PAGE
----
The National Institute of Standards and Technology concluded its latest forum on federal cloud computing earlier this month with the release of the U.S. Government Cloud Computing Technology Roadmap designed to help federal agencies understand the essential characteristics of authentic cloud services.
From the point of view of those who provide cloud computing infrastructure services, though, the federal government still has a long way to go in learning how to utilize such services.
One of those providers is Carpathia Government Solutions, one of the biggest cloud computing providers to the federal government and one of the largest providers of managed services to industry.
Breaking Gov met with Carpathia Director Michael Fox earlier this month at one of Carpathia’s super secure cloud computing data facilities to talk about his perspective on the government’s progress with cloud computing.
Fox who offered his perspective on the different circumstances facing federal agencies that are considering a move to cloud services compared to their private sector counterparts, and why the federal government can do a lot better in terms of its cloud acquisition and deployment timelines.
Breaking Gov: You mentioned that the federal government is “at a tipping point” in terms of its cloud adoption. Where exactly is the federal government today in terms of adopting the cloud computing model?
Michael Fox: On the federal side, the adoption is accelerating but it’s more in its infancy.
I think Vivek Kundra (former federal government CIO) and his initiative of “cloud first” really resonates with the agencies.
Their adoption rates are slower than commercial companies for obvious reasons. First, they have to have the public interest and finance in mind. And if you look at the Department of Defense, you have mission critical interests that are paramount. So where the commercial world may want to move to the cloud quickly because it’s going to cut costs, provide efficiencies, the government has to take in more considerations. Moving a system into the cloud, a mission critical application could go down at the wrong time. Somebody could die. So, the interest on the government side is immense. The actual adoption rate and the movement to the cloud is just more of a slow roll.
Q. You mention reliability as a major consideration for federal agencies. What about security? Have we overcome the security concerns that many have pointed to in the past as a major obstacle to faster cloud adoption?
A. I think there are a couple of different camps of thinking around that. There’s one camp that thinks the cloud is more secure [than traditional computing models]. It’s more complex, it’s tougher to manage, therefore it’s tougher to identify your target and tougher to penetrate. The other camp, which has been the more predominant, says it’s less secure, it’s more complex and therefore there is a high probability of errors and system breakdowns. Carpathia takes a more middle-of-the-road approach. This is just an extension of what’s been going on for 20 years in the IT revolution. We believe we can keep the cloud secure, the data integrity high and the capacity and compute levels very high, and build in massive redundancy. And we believe we can do what we couldn’t do for the last 20 years, which is make it on-demand, pay as you use, and deploy it in one-tenth of the time that it used to take.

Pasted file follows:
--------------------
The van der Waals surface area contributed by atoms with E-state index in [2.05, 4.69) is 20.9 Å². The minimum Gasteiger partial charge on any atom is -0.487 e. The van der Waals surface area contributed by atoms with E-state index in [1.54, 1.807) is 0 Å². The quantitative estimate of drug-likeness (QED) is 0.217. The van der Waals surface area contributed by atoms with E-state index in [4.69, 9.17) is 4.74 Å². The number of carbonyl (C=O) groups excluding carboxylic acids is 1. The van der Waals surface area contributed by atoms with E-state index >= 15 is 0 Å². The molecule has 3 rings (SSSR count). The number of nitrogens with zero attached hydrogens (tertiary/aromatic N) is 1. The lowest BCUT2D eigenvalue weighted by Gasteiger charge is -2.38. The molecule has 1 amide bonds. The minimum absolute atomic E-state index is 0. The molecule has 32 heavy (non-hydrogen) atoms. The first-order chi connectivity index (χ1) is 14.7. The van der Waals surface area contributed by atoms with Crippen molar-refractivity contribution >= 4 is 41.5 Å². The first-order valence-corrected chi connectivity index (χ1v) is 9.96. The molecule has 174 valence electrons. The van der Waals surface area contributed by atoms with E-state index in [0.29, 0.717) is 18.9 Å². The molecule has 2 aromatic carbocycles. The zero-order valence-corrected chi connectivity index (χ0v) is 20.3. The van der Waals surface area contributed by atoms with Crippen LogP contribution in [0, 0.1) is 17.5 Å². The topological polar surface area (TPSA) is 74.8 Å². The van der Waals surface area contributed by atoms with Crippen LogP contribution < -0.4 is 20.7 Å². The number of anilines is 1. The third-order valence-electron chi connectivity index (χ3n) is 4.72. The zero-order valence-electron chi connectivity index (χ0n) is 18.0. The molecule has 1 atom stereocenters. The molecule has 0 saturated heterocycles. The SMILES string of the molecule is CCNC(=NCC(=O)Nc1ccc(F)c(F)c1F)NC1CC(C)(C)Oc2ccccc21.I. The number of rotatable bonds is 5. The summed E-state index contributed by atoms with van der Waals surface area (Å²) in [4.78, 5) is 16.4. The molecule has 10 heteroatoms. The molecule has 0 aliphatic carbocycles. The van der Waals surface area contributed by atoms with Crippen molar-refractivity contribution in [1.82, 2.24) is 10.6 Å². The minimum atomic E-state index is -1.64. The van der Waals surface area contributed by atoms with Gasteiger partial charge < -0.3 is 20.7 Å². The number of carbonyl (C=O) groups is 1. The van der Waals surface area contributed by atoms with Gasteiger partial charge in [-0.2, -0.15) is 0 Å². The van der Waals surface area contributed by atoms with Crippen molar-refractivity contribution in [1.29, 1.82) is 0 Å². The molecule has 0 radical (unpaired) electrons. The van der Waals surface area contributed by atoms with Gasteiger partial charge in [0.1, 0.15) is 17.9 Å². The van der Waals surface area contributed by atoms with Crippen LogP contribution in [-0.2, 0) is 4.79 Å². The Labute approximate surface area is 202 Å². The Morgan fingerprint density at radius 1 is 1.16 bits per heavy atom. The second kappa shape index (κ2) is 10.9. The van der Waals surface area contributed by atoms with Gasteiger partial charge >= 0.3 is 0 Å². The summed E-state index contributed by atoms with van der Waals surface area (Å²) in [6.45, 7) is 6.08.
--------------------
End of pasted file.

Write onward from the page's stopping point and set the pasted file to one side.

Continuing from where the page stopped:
Q. Are there specific agencies you might point to as models of success to date in terms of their ability to recognize the benefits of moving to the cloud and actually working through the issues to reach deployment?
A. I think Health and Human Services (HHS), with their Grants.gov initiative, is a perfect example of an organization that is really trying to get out in front. There have been a number of Requests For Proposals (RFPs) that have come out of HHS that require cloud. And Grants.gov is hosted here at Carpathia in The Vault. What they’re trying to do is expand that program across agencies. There’s about 25 agencies that are using it and they want to expand that to 50. They’re using a lot of cloud technology to expand the program and deploy new applications and capabilities, as well as to get those programs out to market more quickly.
Another great example is the Department of Homeland Security (DHS). They’ve executed on a number of cloud initiatives, including e-mail recently. There are so many sub-agencies within DHS, programs and so much money involved that getting those efficiencies and being able to deploy to these diverse sites and being able to consolidate that using cloud, it fits very well from what they’re trying to achieve from a business perspective.
Q. We hear a lot from Congress and elsewhere that the government needs to move faster in its adoption of new technologies, like cloud services. But your point seems to be that there are very real, legitimate reasons, such as security and reliability, that the government cannot move as fast as the private sector. Can the government move faster in its cloud adoption?
A. They can move faster than they’re moving. I think we should be pushing the agencies in the public interest much more rapidly. The traditional procurement processes, for example, need to be modified to accept cloud services, so the agencies can get the money out to the programs and get the programs out to the public more quickly. An average deployment is currently 18 to 24 months. But a commercial entity can roll out a program in 30 days. The extreme differences are too extreme. I don’t think we can get it to the same level, but we can get it much closer.